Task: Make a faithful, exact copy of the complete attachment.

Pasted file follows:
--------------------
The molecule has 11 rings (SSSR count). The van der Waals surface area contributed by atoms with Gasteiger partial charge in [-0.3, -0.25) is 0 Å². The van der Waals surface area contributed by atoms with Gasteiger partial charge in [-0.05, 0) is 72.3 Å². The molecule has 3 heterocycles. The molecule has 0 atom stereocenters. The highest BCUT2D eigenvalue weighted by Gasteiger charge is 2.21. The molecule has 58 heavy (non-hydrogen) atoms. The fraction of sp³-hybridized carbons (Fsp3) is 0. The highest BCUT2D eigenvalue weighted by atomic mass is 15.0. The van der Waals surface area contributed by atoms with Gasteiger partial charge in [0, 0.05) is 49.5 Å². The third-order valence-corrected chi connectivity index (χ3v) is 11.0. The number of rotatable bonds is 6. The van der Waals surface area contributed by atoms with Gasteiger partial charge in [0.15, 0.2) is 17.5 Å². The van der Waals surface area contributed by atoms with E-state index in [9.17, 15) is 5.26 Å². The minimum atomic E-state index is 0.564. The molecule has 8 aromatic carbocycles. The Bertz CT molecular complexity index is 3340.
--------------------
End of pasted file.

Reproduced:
The molecule has 11 rings (SSSR count). The van der Waals surface area contributed by atoms with Gasteiger partial charge in [-0.3, -0.25) is 0 Å². The van der Waals surface area contributed by atoms with Gasteiger partial charge in [-0.05, 0) is 72.3 Å². The molecule has 3 heterocycles. The molecule has 0 atom stereocenters. The highest BCUT2D eigenvalue weighted by Gasteiger charge is 2.21. The molecule has 58 heavy (non-hydrogen) atoms. The fraction of sp³-hybridized carbons (Fsp3) is 0. The highest BCUT2D eigenvalue weighted by atomic mass is 15.0. The van der Waals surface area contributed by atoms with Gasteiger partial charge in [0, 0.05) is 49.5 Å². The third-order valence-corrected chi connectivity index (χ3v) is 11.0. The number of rotatable bonds is 6. The van der Waals surface area contributed by atoms with Gasteiger partial charge in [0.15, 0.2) is 17.5 Å². The van der Waals surface area contributed by atoms with E-state index in [9.17, 15) is 5.26 Å². The minimum atomic E-state index is 0.564. The molecule has 8 aromatic carbocycles. The Bertz CT molecular complexity index is 3340.